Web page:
Investing.com – The dollar rebounded against a basket of the other major currencies on Monday, recovering from its lowest levels in more than two years as tensions over North Korea eased and Hurricane Irma weakened.
The U.S. dollar index, which measures the greenback’s strength against a trade-weighted basket of six major currencies, was up 0.26% at 91.55 by 03:00 AM ET (07:00 GMT). The index hit a low of 90.99 on Friday, the lowest level since January 2015.
The dollar pushed higher against the safe haven yen, with USD/JPY rising 0.7% to 108.57, pulling back from Friday’s 10-month low of 107.30 after North Korea refrained from an expected missile test at the weekend.
The dollar was also higher against the Swiss franc, which is often sought in times of market turbulence, with USD/CHF advancing 0.66% to 0.9502.
Markets remained watchful ahead of a United Nations Security Council vote on harsher sanctions against Pyongyang later Monday, after its recent nuclear test.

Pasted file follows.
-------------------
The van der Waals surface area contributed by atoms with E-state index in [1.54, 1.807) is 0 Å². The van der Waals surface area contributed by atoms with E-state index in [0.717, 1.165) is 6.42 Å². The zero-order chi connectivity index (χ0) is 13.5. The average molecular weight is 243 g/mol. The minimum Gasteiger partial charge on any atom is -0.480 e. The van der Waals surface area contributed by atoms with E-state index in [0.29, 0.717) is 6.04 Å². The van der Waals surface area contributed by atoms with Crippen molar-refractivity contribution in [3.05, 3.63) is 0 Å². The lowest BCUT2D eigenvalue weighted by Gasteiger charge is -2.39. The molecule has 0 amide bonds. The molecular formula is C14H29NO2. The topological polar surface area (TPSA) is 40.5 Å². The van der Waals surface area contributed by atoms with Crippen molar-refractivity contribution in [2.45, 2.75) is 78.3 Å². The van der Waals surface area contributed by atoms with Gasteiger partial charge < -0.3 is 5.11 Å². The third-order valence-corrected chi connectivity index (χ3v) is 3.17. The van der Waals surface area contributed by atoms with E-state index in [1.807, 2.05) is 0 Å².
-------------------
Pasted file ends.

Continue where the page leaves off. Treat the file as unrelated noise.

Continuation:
Market sentiment also received a boost after Hurricane Irma struck the U.S. with less force than had been feared.
Investors remained cautious over the possible impact of the storm, which knocked out electricity to more than 4 million homes and businesses in Florida.
The euro was lower, with EUR/USD sliding 0.32% to 1.1997, after rising as high as 1.2092 on Friday, the most since January 2015.
The euro fell below the $1.20 level after European Central Bank Executive Board member Benoit Coeure said that persistent exogenous shocks to the exchange rate could lead to unwarranted tightening of financial conditions with undesirable consequences for inflation.
The remarks came after ECB President Mario Draghi indicated last week that the bank may start tapering its massive stimulus program this autumn.
The dollar was also higher against the Chinese yuan, which retreated from Friday’s 21-month highs.
The yuan weakened following reports that China’s central bank is set to scrap measures it had put in place to support the currency in response to a recent surge in the currency.
The yuan has risen around 6.8% so far this year, more than making up the almost 6.6% decline posted in 2016.